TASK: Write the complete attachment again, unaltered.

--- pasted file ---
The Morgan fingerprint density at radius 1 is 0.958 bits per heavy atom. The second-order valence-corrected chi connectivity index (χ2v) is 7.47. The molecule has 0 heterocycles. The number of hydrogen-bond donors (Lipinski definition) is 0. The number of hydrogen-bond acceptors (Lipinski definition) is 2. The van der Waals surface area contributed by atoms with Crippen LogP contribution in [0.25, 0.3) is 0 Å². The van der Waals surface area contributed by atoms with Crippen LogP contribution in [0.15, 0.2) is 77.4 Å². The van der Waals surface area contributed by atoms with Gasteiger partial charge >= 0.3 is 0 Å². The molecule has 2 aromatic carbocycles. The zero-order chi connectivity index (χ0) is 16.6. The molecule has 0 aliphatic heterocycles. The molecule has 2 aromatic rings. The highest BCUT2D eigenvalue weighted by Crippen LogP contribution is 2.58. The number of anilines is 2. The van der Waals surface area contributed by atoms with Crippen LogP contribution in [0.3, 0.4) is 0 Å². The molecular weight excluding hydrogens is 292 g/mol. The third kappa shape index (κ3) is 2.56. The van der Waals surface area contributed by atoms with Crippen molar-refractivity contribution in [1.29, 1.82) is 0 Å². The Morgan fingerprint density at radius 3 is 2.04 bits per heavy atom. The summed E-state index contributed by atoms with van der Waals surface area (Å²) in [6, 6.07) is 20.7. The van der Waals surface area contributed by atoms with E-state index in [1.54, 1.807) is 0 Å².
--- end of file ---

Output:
The Morgan fingerprint density at radius 1 is 0.958 bits per heavy atom. The second-order valence-corrected chi connectivity index (χ2v) is 7.47. The molecule has 0 heterocycles. The number of hydrogen-bond donors (Lipinski definition) is 0. The number of hydrogen-bond acceptors (Lipinski definition) is 2. The van der Waals surface area contributed by atoms with Crippen LogP contribution in [0.25, 0.3) is 0 Å². The van der Waals surface area contributed by atoms with Crippen LogP contribution in [0.15, 0.2) is 77.4 Å². The van der Waals surface area contributed by atoms with Gasteiger partial charge >= 0.3 is 0 Å². The molecule has 2 aromatic carbocycles. The zero-order chi connectivity index (χ0) is 16.6. The molecule has 0 aliphatic heterocycles. The molecule has 2 aromatic rings. The highest BCUT2D eigenvalue weighted by Crippen LogP contribution is 2.58. The number of anilines is 2. The van der Waals surface area contributed by atoms with Crippen LogP contribution in [0.3, 0.4) is 0 Å². The molecular weight excluding hydrogens is 292 g/mol. The third kappa shape index (κ3) is 2.56. The van der Waals surface area contributed by atoms with Crippen molar-refractivity contribution in [1.29, 1.82) is 0 Å². The Morgan fingerprint density at radius 3 is 2.04 bits per heavy atom. The summed E-state index contributed by atoms with van der Waals surface area (Å²) in [6, 6.07) is 20.7. The van der Waals surface area contributed by atoms with E-state index in [1.54, 1.807) is 0 Å².